Havana Syndrome: mysterious illness among US diplomats was caused by Russian weapon, say newspapersHavana Syndrome: mysterious illness among US diplomats was caused by Russian weapon, say newspapers

(DEFESANet) The mysterious symptoms of the so-called Havana Syndrome, reported by US diplomats in several countries in recent years, were caused by a Russian intelligence unit, according to a joint investigation by several newspapers published on Monday.

The condition was first reported in 2016, when employees of the US embassy in the Cuban capital fell ill and claimed to have heard high-pitched sounds during the night. The symptoms – which include dizziness, headaches, difficulty concentrating and an intense, painful sound in the ears – sparked speculation about a possible sonic weapon attack by a foreign entity.

The newspapers The Insider, Der Spiegel and the American CBS program “60 Minutes” stated in their investigation that there is evidence to suggest that Havana Syndrome is caused by “the use of directed energy weapons used by members of unit 29155 [of Russia’s Central Intelligence Department, known by the acronym GRU]”.

The Russian unit is known for conducting operations abroad and has been blamed for numerous international incidents, including the attempted poisoning of defector Sergei Skripal in the UK in 2018.

In response, Moscow assured on Monday that the report’s conclusions are “unfounded”.

  • This has been talked about in the press for many years. And from the very beginning, most of the time it has been linked to the Russian side,” said Kremlin spokesman Dmitry Peskov at a press conference. – ‘But no one has published any convincing evidence, so this is all just an unfounded and baseless accusation.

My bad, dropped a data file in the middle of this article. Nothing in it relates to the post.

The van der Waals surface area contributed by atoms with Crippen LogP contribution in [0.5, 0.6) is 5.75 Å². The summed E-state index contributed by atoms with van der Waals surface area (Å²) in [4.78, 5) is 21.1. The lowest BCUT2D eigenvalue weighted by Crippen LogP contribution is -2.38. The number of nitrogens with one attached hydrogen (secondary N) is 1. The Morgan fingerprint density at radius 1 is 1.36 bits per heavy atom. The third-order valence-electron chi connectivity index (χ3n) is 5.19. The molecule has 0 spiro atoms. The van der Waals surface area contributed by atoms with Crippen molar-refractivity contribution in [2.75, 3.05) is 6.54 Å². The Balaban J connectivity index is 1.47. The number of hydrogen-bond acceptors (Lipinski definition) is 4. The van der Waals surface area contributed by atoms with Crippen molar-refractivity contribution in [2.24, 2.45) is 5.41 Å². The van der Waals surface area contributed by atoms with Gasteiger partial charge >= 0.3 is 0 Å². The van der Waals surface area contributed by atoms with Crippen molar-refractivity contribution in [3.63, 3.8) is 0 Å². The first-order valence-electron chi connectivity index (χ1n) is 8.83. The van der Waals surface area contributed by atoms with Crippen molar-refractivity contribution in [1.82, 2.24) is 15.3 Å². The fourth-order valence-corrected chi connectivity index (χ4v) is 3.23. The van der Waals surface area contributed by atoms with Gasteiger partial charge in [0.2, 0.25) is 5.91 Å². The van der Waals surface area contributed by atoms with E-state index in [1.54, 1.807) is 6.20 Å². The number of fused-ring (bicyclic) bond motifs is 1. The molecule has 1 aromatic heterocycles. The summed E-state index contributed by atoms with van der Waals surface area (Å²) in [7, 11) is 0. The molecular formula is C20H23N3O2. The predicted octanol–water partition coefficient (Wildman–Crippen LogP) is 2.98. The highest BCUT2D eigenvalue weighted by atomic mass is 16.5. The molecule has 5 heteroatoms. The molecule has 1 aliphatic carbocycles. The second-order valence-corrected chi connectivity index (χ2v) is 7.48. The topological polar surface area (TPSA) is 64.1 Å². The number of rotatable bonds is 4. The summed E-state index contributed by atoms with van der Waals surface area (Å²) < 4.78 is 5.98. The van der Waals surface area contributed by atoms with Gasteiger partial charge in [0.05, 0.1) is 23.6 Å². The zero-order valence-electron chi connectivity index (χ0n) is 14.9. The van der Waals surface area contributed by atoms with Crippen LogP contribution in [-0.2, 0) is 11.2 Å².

Washington closed its immigration office in Havana in 2018 due to a change in US policy towards Cuba and the fear that the syndrome generated among diplomats in the country.

In 2022, US intelligence claimed that intense energy from an external source could have caused some of these symptoms, officially known as anomalous health incidents (AHI).

However, the country’s intelligence agencies concluded in March of the following year that “there was no credible evidence that a foreign adversary has a weapon or collection device that is causing AHI”.

In his daily press briefing, State Department spokesman Matthew Miller declined to comment on the investigation, but said on Monday that the government and intelligence agencies continue to consider it unlikely that a rival nation, such as Russia, is linked to the phenomenon.

In August 2023, Washington announced the reopening of its immigration office in Havana.

The news outlets’ year-long investigation suggests that the cases reported in Havana were not the first of this syndrome:

“It is likely that there had been attacks two years earlier in Frankfurt, Germany, when a US government employee at the consulate was knocked unconscious by something resembling a strong bolt of energy.”

The New Yorker magazine reported in July 2021 that around 24 intelligence agents, diplomats and other US officials in Austria have reported problems similar to Havana Syndrome since US President Joe Biden took office that same year.

In all, there are more than a thousand reports of the disease, with dozens of cases still considered unexplained. US congressmen have passed legislation aimed at supporting the victims.

A National Institutes of Health (NIH) study published last month said that MRI scans failed to detect evidence of brain damage in dozens of US officials who reported AHIs.

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